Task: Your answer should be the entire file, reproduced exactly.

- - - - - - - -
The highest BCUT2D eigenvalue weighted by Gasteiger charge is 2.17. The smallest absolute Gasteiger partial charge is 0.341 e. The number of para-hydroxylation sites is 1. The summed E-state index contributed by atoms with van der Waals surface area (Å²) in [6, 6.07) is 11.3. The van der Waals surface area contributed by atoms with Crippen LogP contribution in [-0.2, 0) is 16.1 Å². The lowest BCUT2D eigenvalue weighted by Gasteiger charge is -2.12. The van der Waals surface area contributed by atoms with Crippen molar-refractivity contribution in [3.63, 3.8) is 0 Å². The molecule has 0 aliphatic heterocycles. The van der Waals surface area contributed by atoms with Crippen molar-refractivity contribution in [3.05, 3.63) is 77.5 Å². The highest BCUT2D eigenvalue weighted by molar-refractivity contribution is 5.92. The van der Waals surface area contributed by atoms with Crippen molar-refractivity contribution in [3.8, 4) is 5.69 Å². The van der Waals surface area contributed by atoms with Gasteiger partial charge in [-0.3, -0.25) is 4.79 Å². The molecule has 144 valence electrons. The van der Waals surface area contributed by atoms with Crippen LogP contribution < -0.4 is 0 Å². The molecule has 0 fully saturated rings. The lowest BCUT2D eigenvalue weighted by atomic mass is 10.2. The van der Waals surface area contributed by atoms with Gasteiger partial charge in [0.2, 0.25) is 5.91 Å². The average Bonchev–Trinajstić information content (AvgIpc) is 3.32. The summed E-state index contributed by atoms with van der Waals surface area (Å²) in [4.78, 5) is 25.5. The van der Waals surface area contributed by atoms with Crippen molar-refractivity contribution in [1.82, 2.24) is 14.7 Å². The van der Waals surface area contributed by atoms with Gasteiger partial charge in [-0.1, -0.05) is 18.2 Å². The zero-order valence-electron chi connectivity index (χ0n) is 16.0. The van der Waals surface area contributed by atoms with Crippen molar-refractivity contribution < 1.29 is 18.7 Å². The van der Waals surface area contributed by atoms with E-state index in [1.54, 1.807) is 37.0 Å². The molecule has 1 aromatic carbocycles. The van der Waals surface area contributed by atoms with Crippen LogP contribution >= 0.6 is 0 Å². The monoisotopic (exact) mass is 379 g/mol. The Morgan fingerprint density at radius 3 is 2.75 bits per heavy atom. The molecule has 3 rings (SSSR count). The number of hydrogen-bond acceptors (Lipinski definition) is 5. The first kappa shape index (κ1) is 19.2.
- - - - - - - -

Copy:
The highest BCUT2D eigenvalue weighted by Gasteiger charge is 2.17. The smallest absolute Gasteiger partial charge is 0.341 e. The number of para-hydroxylation sites is 1. The summed E-state index contributed by atoms with van der Waals surface area (Å²) in [6, 6.07) is 11.3. The van der Waals surface area contributed by atoms with Crippen LogP contribution in [-0.2, 0) is 16.1 Å². The lowest BCUT2D eigenvalue weighted by Gasteiger charge is -2.12. The van der Waals surface area contributed by atoms with Crippen molar-refractivity contribution in [3.63, 3.8) is 0 Å². The molecule has 0 aliphatic heterocycles. The van der Waals surface area contributed by atoms with Crippen molar-refractivity contribution in [3.05, 3.63) is 77.5 Å². The highest BCUT2D eigenvalue weighted by molar-refractivity contribution is 5.92. The van der Waals surface area contributed by atoms with Crippen molar-refractivity contribution in [3.8, 4) is 5.69 Å². The van der Waals surface area contributed by atoms with Gasteiger partial charge in [-0.3, -0.25) is 4.79 Å². The molecule has 144 valence electrons. The van der Waals surface area contributed by atoms with Crippen LogP contribution < -0.4 is 0 Å². The molecule has 0 fully saturated rings. The lowest BCUT2D eigenvalue weighted by atomic mass is 10.2. The van der Waals surface area contributed by atoms with Gasteiger partial charge in [0.2, 0.25) is 5.91 Å². The average Bonchev–Trinajstić information content (AvgIpc) is 3.32. The summed E-state index contributed by atoms with van der Waals surface area (Å²) in [4.78, 5) is 25.5. The van der Waals surface area contributed by atoms with Crippen molar-refractivity contribution in [1.82, 2.24) is 14.7 Å². The van der Waals surface area contributed by atoms with Gasteiger partial charge in [-0.1, -0.05) is 18.2 Å². The zero-order valence-electron chi connectivity index (χ0n) is 16.0. The van der Waals surface area contributed by atoms with Crippen molar-refractivity contribution < 1.29 is 18.7 Å². The van der Waals surface area contributed by atoms with E-state index in [1.54, 1.807) is 37.0 Å². The molecule has 1 aromatic carbocycles. The van der Waals surface area contributed by atoms with Crippen LogP contribution >= 0.6 is 0 Å². The monoisotopic (exact) mass is 379 g/mol. The Morgan fingerprint density at radius 3 is 2.75 bits per heavy atom. The molecule has 3 rings (SSSR count). The number of hydrogen-bond acceptors (Lipinski definition) is 5. The first kappa shape index (κ1) is 19.2.